Originally published in BankNews - October 2012.
Throughout the years, I have had the privilege of working with many clients who were either a lead bank or a participant in a participated loan. Invariably, the work involved a troubled loan. Unfortunately, in many cases, there was friction between the lead bank and its participants over any number of issues. Too often, the lead bank and participants were not fully aware of the various terms and provisions of their loan participation agreements, which can vary widely from loan to loan.
When and Why to Participate -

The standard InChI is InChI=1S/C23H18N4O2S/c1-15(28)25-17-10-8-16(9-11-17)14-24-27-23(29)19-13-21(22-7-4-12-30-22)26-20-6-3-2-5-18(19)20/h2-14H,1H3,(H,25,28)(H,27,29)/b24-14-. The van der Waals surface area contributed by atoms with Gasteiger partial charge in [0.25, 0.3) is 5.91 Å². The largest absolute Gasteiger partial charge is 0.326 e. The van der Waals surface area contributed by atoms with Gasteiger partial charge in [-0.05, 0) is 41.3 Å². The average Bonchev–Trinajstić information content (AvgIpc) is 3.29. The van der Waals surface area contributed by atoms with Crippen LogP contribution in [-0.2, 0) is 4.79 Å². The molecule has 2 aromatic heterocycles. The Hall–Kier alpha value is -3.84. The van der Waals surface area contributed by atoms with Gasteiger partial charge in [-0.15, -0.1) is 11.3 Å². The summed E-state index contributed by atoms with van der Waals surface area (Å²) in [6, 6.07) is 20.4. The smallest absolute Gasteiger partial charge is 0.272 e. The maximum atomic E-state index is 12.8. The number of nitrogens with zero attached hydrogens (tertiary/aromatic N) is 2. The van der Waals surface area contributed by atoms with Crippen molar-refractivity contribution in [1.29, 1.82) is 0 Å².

There are several good reasons to participate a loan. The most common is that the lead bank or participant is presented with a lending opportunity that exceeds its legal lending limits. Finding a good participant partner makes sense. Another good reason, but perhaps more rare, is when a bank is presented with a lending opportunity that is outside of its scope of expertise or knowledge of the borrower’s industry. In that case, a bank may bring in a lead lender with the capability to manage the credit and monitor the borrower’s performance. Yet another good reason may be a common relationship between a group of lenders and a specifi c borrower, all of whom have had experience working together on various loans.
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